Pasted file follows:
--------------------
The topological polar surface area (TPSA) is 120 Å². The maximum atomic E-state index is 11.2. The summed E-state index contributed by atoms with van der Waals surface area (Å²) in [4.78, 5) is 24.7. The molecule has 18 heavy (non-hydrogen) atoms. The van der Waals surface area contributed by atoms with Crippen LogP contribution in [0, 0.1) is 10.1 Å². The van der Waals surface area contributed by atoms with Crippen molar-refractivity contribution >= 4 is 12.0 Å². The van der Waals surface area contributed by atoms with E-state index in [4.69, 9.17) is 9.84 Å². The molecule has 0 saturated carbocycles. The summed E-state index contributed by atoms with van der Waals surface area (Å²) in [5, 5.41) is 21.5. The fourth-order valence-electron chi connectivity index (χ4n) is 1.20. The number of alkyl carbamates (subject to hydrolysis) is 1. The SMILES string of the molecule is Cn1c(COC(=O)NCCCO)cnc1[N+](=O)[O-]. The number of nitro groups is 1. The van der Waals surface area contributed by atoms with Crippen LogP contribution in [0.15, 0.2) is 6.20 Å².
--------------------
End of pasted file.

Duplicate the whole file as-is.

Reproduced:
The topological polar surface area (TPSA) is 120 Å². The maximum atomic E-state index is 11.2. The summed E-state index contributed by atoms with van der Waals surface area (Å²) in [4.78, 5) is 24.7. The molecule has 18 heavy (non-hydrogen) atoms. The van der Waals surface area contributed by atoms with Crippen LogP contribution in [0, 0.1) is 10.1 Å². The van der Waals surface area contributed by atoms with Crippen molar-refractivity contribution >= 4 is 12.0 Å². The van der Waals surface area contributed by atoms with E-state index in [4.69, 9.17) is 9.84 Å². The molecule has 0 saturated carbocycles. The summed E-state index contributed by atoms with van der Waals surface area (Å²) in [5, 5.41) is 21.5. The fourth-order valence-electron chi connectivity index (χ4n) is 1.20. The number of alkyl carbamates (subject to hydrolysis) is 1. The SMILES string of the molecule is Cn1c(COC(=O)NCCCO)cnc1[N+](=O)[O-]. The number of nitro groups is 1. The van der Waals surface area contributed by atoms with Crippen LogP contribution in [0.15, 0.2) is 6.20 Å².